Another area where President Yar’Adua’s distinction shone through was his abiding faith in the rule of law. For President Yar’Adua, the good society is one where impunity is a taboo, and where the rights of the rich and poor are equally protected. On reflection, I believe President Yar’Adua actually understood the seeming intangibles which have held us back as a nation with a clear idea of what needs to be done. He was ready to chart the course. Today, I can recall several discussions I had with him on the primacy of rule of law to the development of any society. For him it was not mere rhetoric. It is indeed to the eternal credit of the respect the late President had for institutions and constituted authority that he never for once dabbled in the affairs of the National Assembly. Not even when there was media pressure on him to do so during the Mercy Etteh crisis in the House of Representatives, which members eventually resolved on their terms. He also stayed away from the internal politics of his party, the PDP. And he gave unfettered freedom to the judiciary as the last arbiter. But for President Yar’Adua’s unwavering commitment to the rule of law, it is most unlikely that Comrade Adams Oshiomhole would be Edo State Governor today. The same goes for Governor Olusegun Mimiko of Ondo State. And in Anambra State, the recent election would most certainly not have been conducted given the fact that there were people within his party who held on to the belief that they already had a ‘Governor-in-waiting’!

On a personal level, I can also attest that President Yar’Adua was an open-minded leader and a loyal boss. Between 22nd April, 2007 (when I was first contacted for the job) and 29th May, 2007, I turned down the offer to be his (presidential) spokesman several times and only accepted on 30th May after the decision had been taken out of my hands. Notwithstanding, President Yar’Adua was faithful to me, especially at a period when I was considered ‘disloyal’ by some people very close to him! By the warped logic of these political do-gooders, the loyal media aide is one who makes a nuisance of himself by attacking critics of his principal. For not doing that, there were several reports against me by those who rubbed it in that it was not an accident that President Olusegun Obasanjo picked three kinsmen of his as spokespersons in succession. There were also other people in government with their power mongering collaborators outside who hated my guts and put pressure on President Yar’Adua to replace me with their own media men. Some did not stop at mere attempts to replace me; I was also considered expendable. Such was the desperation. It is not on record that any of my predecessors was ever invited for interrogation by the security agencies for just doing their job. In my own case, I endured that humiliation over the controversial Ekiti State re-run gubernatorial election.

In each of these situations, President Yar’Adua stood solidly by me, the same way he resisted pressure to replace his ADC, Col. Mustapha Dennis Onoyiveta, who got the job purely on merit after a competitive interview conducted by the former Chief-of-Staff, Major General Abdullahi Mohammed (rtd) from a shortlist sent by the Defence Headquarters. That became an issue for those who wanted Mustapha out with the whispering campaign that former President Obasanjo planted him on Yar’Adua. Yet it was clear that Mustapha’s only sin was the fact that he is an Urhobo man from Delta State and not a Northerner!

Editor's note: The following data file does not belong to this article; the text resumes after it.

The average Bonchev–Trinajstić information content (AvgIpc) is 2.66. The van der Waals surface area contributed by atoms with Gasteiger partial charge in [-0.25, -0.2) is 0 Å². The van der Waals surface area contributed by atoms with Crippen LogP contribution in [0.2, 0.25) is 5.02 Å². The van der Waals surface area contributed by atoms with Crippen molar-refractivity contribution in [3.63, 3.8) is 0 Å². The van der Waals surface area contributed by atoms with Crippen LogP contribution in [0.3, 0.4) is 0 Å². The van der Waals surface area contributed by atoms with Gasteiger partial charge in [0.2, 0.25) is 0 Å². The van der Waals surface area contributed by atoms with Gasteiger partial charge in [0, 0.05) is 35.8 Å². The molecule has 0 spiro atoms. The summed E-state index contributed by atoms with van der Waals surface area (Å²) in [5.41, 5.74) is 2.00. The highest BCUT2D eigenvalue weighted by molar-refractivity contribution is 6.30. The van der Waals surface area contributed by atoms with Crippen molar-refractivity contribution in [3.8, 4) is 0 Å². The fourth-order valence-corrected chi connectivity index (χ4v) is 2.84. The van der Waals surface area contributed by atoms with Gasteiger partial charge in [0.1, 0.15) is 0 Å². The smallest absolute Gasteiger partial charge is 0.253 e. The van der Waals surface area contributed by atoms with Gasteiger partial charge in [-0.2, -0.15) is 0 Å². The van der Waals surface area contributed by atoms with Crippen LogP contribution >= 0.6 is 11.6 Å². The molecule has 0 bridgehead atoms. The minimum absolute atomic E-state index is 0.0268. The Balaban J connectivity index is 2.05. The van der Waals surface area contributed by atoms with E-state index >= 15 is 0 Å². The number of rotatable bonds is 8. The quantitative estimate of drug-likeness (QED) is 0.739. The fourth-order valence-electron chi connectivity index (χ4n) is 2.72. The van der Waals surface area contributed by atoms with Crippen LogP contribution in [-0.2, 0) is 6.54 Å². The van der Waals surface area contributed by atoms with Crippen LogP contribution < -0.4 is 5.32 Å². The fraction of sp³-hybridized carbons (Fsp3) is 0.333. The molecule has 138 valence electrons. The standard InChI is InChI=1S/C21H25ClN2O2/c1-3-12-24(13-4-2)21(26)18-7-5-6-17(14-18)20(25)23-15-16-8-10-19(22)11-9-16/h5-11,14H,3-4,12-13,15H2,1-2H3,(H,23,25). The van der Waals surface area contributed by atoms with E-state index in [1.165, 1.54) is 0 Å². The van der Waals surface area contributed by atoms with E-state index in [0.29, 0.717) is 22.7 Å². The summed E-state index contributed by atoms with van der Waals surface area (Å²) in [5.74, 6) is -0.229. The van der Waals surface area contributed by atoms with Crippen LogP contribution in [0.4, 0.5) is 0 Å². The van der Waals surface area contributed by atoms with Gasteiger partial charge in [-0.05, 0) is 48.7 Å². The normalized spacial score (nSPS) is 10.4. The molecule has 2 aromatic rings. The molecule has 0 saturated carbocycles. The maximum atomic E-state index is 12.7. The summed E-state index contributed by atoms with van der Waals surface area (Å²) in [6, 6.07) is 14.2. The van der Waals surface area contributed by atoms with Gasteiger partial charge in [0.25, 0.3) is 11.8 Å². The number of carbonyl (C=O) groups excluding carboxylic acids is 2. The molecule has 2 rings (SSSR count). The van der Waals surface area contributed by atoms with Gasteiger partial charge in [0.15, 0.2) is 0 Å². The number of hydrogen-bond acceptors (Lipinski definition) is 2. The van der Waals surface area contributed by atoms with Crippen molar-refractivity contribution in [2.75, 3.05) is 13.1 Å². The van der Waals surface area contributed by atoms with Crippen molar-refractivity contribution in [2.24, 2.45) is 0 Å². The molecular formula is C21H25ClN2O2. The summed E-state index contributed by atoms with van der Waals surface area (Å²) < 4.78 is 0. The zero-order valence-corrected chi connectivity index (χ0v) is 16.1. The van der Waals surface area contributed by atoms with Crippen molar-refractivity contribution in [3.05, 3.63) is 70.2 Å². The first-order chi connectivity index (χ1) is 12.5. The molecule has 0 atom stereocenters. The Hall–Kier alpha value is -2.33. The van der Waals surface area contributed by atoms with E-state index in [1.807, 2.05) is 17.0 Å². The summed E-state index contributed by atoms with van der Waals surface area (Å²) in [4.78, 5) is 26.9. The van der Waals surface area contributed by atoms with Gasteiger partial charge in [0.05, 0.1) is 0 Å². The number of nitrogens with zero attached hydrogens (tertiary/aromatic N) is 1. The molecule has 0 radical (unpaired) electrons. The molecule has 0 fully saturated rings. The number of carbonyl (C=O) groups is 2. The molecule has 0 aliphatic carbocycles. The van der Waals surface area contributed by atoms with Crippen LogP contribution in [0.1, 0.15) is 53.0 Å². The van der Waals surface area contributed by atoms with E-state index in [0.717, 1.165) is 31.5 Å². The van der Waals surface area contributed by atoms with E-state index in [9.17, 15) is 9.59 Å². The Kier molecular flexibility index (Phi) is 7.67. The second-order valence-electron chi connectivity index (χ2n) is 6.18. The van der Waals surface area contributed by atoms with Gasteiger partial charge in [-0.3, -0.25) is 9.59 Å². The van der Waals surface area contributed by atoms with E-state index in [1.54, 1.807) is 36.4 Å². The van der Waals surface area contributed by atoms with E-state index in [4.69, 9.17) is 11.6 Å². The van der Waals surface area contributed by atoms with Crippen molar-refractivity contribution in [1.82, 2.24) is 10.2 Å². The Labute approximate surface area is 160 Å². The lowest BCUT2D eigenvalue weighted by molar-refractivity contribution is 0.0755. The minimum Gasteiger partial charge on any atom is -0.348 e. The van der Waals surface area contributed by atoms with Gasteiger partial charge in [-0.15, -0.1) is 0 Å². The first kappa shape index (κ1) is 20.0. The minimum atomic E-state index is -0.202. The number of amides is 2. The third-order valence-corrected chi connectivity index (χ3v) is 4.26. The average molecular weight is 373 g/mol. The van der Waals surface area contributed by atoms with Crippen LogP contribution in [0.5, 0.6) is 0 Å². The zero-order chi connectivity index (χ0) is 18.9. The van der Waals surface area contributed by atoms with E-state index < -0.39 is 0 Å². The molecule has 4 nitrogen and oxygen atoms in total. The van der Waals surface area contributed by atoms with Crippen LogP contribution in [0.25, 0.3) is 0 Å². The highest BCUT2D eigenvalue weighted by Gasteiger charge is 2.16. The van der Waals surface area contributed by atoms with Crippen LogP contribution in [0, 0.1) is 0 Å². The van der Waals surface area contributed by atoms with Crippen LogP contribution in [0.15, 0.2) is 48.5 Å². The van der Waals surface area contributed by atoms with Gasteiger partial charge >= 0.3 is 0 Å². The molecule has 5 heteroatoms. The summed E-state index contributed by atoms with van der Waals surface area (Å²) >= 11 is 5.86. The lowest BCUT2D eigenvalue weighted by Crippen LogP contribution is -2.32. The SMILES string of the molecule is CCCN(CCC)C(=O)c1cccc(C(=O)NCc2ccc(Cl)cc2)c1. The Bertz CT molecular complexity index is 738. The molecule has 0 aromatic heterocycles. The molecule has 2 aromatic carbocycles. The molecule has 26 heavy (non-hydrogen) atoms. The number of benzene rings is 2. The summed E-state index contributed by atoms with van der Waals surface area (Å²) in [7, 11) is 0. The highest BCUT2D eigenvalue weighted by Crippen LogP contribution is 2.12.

As a boss, Yar’Adua was easy to work with and approachable. He was also sensitive to the welfare of his staff. Such was his attention that one day he noticed that his personal secretary and speechwriter, Mr. Matt Aikhionbare, was walking with a slight limp and asked what was wrong with him. When Matt complained about pains in his leg for which he was seeking local medical care, the president immediately called his personal doctor and asked that he arrange for Matt to travel abroad. He personally paid all the bills.

Another aspect of the man Yar’Adua which Nigerians did not get to see was his down-to-earth, brutally frank disposition to issues. One morning, as we were leaving the residence for his office, the ADC noticed that the President did not have his Nigeria-lapel pin on. As he attempted to place one on his ‘babariga’, the President turned to us (myself, Steve Oronsaye, Matt Aikhionbare, Habu Habib and Yusuf Tilde) and asked cynically: ‘What does this thing really mean? It is not whether we carry the national flag on our head or chest that matters. I wonder why we place too much premium on symbolism in this country when what should inspire us as public officials is that our actions are dictated by public good’. In characteristic style, he challenged us to convince him as to why he must wear the pin and was prepared for a debate. In the end, we managed to convince him to allow the pin to be put in place if only to humour us.

I have fond memories of President Yar’Adua. I interacted so closely with him that even colleagues who initially felt uncomfortable with me could not but notice he enjoyed my company. It got to a point that sometimes when he sat alone, they would send for me to go and keep him company. I am one of the few people who could bring out his earthy, humourous nature which he tried to suppress. With me, he would laugh because I recognised the fact that while he might have been the president, he was first and foremost a human being and I related to him on that score.

While it is true that Nigerians hardly speak ill of the dead, I have received numerous testimonials from people I encountered on the streets in the last few weeks that lead me to conclude that beyond the crocodile tears and political tributes, there must have been a genuine affection for President Yar’Adua by most Nigerians and deep sympathy for his personal travails. If only these people had known him up close and if only illness and death had not conspired to rob Nigeria of the freshness and vigour of his humble, honest and humane leadership!

The late president definitely was not the saint some people are trying to make of him. He was a mere mortal who had his faults and weaknesses. But he was also far from being the desperate power-monger that the ‘cabals’ on both sides tried to turn him into in his last days. He was essentially a good man who had lofty dreams for his country; a man of ideas who, though hampered by ill-health, gave the thankless job of building a good society his very best; a simple human being who refused to let position and power deprive him and others of their humanity.



Another area where President Yar’Adua’s distinction shone through was his abiding faith in the rule of law. For him, the good society is one where impunity is a taboo, and where the rights of the rich and poor are equally protected.